Protein biomass was estimated using a bicinchoninic acid protein assay (Uptima, Interchim, Montluçon, Allier, France). For each sample, protein was extracted by incubation in a sodium hydroxide solution (1 N) maintained in a water-bath for 30 min at 90°C. Subsequently, samples were transferred into 96-well microplates, and incubated with a dye reagent (Uptima Reagents, Interchim) for 30 min at 60°C. Protein standards across a concentration range from 0 to 2000 μg ml−1 were also prepared using bovine serum albumin (BSA, Interchim), transferred to microplates and incubated as above. Samples and standards were homogenized for 30 s at 400 r.p.m. on a microplate shaker. Absorbance was measured at 560 nm, and sample protein content determined using the GENESIS program (Kontron Instruments, Bletchley, Buckinghamshire, UK) with reference to the standards.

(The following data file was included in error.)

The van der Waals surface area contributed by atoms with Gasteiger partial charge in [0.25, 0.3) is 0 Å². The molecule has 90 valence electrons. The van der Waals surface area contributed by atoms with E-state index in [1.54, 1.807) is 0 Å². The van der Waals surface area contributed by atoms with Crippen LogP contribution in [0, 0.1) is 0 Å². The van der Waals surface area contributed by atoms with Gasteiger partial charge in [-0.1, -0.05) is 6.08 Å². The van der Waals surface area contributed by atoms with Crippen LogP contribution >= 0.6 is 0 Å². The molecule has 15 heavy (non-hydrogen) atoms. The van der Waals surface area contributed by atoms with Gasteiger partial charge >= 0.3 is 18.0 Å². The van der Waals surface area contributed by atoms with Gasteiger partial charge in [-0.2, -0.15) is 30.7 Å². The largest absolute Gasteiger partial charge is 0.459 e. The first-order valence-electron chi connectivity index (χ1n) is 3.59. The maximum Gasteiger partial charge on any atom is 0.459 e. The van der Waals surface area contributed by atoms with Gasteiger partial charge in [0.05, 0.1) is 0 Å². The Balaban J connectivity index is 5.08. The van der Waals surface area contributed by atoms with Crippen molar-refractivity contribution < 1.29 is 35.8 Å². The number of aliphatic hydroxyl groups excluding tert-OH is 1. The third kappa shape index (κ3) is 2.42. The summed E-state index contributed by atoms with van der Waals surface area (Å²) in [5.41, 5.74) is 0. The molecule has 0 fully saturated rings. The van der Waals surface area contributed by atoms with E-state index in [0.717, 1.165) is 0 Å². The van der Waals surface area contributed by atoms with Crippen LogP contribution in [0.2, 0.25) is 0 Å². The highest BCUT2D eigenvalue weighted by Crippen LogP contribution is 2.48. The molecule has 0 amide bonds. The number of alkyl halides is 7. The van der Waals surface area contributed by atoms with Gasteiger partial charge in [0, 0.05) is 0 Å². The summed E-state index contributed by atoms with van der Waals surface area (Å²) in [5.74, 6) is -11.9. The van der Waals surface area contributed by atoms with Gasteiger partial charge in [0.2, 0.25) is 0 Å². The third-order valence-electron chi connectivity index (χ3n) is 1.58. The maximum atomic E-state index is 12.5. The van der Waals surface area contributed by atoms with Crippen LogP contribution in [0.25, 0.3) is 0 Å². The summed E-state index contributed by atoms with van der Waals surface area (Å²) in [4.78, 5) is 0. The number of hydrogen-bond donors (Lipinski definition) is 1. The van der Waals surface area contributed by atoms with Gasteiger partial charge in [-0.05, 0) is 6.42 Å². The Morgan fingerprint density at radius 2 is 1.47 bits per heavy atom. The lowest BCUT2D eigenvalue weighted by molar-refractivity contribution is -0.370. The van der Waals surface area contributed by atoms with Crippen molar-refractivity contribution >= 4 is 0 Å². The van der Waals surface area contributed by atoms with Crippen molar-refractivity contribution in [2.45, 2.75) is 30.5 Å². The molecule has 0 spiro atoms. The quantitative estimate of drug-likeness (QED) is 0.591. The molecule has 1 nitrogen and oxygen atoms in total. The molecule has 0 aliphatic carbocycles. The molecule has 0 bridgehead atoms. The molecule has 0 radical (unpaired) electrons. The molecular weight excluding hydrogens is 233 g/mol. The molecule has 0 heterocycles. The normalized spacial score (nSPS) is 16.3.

Lipid content was quantified using a modification of the method developed by Bligh and Dyer (Bligh and Dyer, 1959). Frozen nubbins were ground into a fine powder using a mortar and pestle and mixed with a solution of dichloromethane, methanol and distilled water (3.0 ml, 1.5 ml and 1.2 ml, respectively). Samples were sonicated for 10 min, incubated at 40°C for 1 h and subsequently filtered through Whatman GF/C filters to remove skeleton fragments from solution. Subsequently, 1.5 ml of both dichloromethane and methanol were added to the filtrate and the solution centrifuged at 2000 r.p.m. for 10 min to separate the phases. The upper (methanol and water) phase was removed and the lower (lipid containing) layer was transferred into cleaned, pre-combusted and pre-weighed glass vials (4 ml). The solution was evaporated under nitrogen, and the remaining amount of lipid determined by weight.